Monthly Archives: October 2011


Last January we made saltimbocca, but then never made it since — until recently. I don’t know why I waited so long, because the combination of crispy sage, salty prosciutto, and tender veal cutlets is completely insane and perfect. (Nice recipe for it here). When I finally prepared it again, it was just as good as I remembered it to be. So nice to eat saltimbocca on a chilly autumn night, to pile it on a plate near braised leeks, boiled haricot verts, turnip puree, and crispy Jerusalem artichokes. Actually, we agreed that we weren’t the hugest fan of the braised leeks — how do you get them less onion-y? It was almost overwhelming. Anyway, I always leave Adam in charge of the sauce; he knows how to reduce it to the right syrupy consistency and perfect almost-too-much level of saltiness.


This Thursday, November 10, I will be hosting a special Novemberfest dinner at Le Pick Up. I’ll be baking a few things (like big, salty pretzels!), but it’s our talented Bavarian chef who will be presenting the bulk of this delicious Bavarian spread. Reservations are coming in rapidly, so email me if you’d like a spot! Also: I’m honoring a $5 discount if you arrive wearing an authentic Bavarian outfit. Myself, well, I’m still searching for a dirndl…

Full details for the event here.


There’s nothing quite like being fussed over on your birthday. So it was extra wonderful to wake up to a perfect breakfast of smoked salmon omelet, toast, and cheese on the morning of my birthday. It was so nice outside that day — probably the last terrace breakfast of the year.

I’ve been so lax about posting recipes lately, but I wanted to share my favorite vegetable soup recipe. This soup can be customized to support whatever vegetables happen to be in your refrigerator, reheats really well, and is very amenable to ingredient additions throughout the week (on day two, I think I added a handful of penne and some roasted red peppers into the pot).

Simple Vegetable Soup

[Notes: I think fresh cannellini beans are out of the market at this point — I know, so sad — but I like to buy a surplus during the summer, and then keep small jars of the fresh ones frozen in the freezer. Canned or dried would be adequate, but nothing quite beats the freshness or creamy texture of the just-shelled variety. Also, I like to exclusively use my own chicken stock. I know exactly what's in it, and that makes me feel good. In my mind, I can always taste the cardboard of the boxed variety. I consider it worth the effort to always have a few litres of frozen stock ready for a soup or a risotto. And about those tomatoes: I leave the skins and seeds in because this soup is so rustic; if you're a bit more detailed-oriented feel free to peel and de-seed! But in my mind, this is the kind of soup that you don't think about. Chop things roughly, in weird sizes, throw it in the pot, stir when you feel like it. Don't think too much about it. Pretty much every ingredient here is interchangeable, and the end product will still be delicious, nourishing, and not too precious.]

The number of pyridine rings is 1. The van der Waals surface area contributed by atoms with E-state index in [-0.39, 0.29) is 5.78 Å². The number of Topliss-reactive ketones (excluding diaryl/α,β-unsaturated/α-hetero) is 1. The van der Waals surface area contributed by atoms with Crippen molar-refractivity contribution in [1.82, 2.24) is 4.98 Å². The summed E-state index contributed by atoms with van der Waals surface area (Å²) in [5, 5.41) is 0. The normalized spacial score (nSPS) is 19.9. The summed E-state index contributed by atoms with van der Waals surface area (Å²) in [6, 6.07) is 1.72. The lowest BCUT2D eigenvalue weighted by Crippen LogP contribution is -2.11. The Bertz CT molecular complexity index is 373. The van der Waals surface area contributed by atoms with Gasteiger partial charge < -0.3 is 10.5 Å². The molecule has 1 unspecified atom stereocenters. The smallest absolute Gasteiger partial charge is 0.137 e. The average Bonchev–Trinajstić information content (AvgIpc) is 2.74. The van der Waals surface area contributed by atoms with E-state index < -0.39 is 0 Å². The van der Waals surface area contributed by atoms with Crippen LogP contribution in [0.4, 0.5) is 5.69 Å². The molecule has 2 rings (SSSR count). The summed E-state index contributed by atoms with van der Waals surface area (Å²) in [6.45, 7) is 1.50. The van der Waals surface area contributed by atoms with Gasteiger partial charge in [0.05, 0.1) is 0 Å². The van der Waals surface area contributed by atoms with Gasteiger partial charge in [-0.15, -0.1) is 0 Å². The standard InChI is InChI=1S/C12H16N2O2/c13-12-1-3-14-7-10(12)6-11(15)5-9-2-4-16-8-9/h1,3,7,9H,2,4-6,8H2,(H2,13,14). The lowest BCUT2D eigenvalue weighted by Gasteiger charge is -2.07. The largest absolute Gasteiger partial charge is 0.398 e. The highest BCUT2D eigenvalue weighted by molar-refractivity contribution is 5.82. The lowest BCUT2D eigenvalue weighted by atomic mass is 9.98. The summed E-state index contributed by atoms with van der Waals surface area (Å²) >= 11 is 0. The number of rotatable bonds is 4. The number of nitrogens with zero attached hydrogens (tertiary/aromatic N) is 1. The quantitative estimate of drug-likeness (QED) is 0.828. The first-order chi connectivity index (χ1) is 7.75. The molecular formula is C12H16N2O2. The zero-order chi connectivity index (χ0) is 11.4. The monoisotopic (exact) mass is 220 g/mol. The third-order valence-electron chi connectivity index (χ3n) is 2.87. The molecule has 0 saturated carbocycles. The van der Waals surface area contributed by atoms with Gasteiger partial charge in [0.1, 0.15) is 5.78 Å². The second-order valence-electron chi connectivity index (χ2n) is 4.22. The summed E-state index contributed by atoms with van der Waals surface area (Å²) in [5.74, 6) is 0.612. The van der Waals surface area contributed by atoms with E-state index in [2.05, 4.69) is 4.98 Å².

1 celery stalk, diced finely
1 carrot, diced finely
2 shallots, diced finely
4 cloves garlic, minced
1 cup cannellini beans
3-5 small new potatoes, in a big dice
2 tomatoes, diced
5-7 cups chicken stock
1 t smoked paprika
1 t cumin
1 t red chili pepper flakes
2 sprigs thyme (leave on the branch, just pluck it out when the soup is ready)
2 bay leaves
juice of 1/2 lemon
3 cups packed baby spinach, rinsed
salt, pepper

—In a large, enamel-coated cast iron pot over low-medium heat, add 2 T of olive oil and 2 T of butter. When sizzling, add shallots, carrot, and celery and stir to coat. Cook 10 minutes, or until softened but not browned.
—Add potatoes, and stir to soften slightly, 5 minutes.
—Add cannellini beans, garlic, spices, and herbs. Stir heartily. Oh, and salt and pepper, too.
—Add tomatoes and chicken stock, bring to a boil, and immediately reduce to low simmer.
—Let simmer gently, with the lid off, for 30 minutes, or until beans and potatoes are just tender. Add water or more stock if needed.
—Turn off heat, and add the spinach. Stir to wilt.
—Serve immediately with a big squirt of lemon juice, and alongside crusty brown bread and sharp cheddar.


Does anyone else do this? I like to make a big pot of soup (top soup: tomato, cannellini, and vegetable; bottom soup: veal tortellini and Puy lentil) and snack my way through its contents over a period of three or four days. At the end of the course, I always need a big break from that particular soup. This weekend I almost exclusively ate from a big pot of dal. Done with dal, for now.


Love the new restaurant Nora Gray. What started out as an intimate dinner date with Michelle quickly ballooned into a massive group of 10. Our gang asked for the meal both “family style” and chef’s choice, which, admittedly, was an expensive commitment (For example: Emma brought us a pig’s head with braised endives as one of the main dishes). Next time, I will happily sit at their sleek bar instead and order a few appetizers and exercise a little restraint. The food, however, is memorable, delicious, and rarefied. We were so engrossed in our meal that it wasn’t until I looked at my phone at the dismal hour of 2am that I realized it was time to go home.



Trying to get through my days.

Some photos from an apple picking excursion last week are here to make me smile, from a beautiful organic pear and apple orchard that I discovered through my friend Cheryl. It was a tremendous day, one of the best I’d had all year. The kind of day that seems unblemished and infinite. (The apples, also, we’re the finest Quebec apples I’ve ever eaten). Sabrina kept exclaiming, ‘It’s so good to be alive, life is such magic!’ We laughed but she was right. Good to think about nice memories like this, days that ended with onion rings and laughter.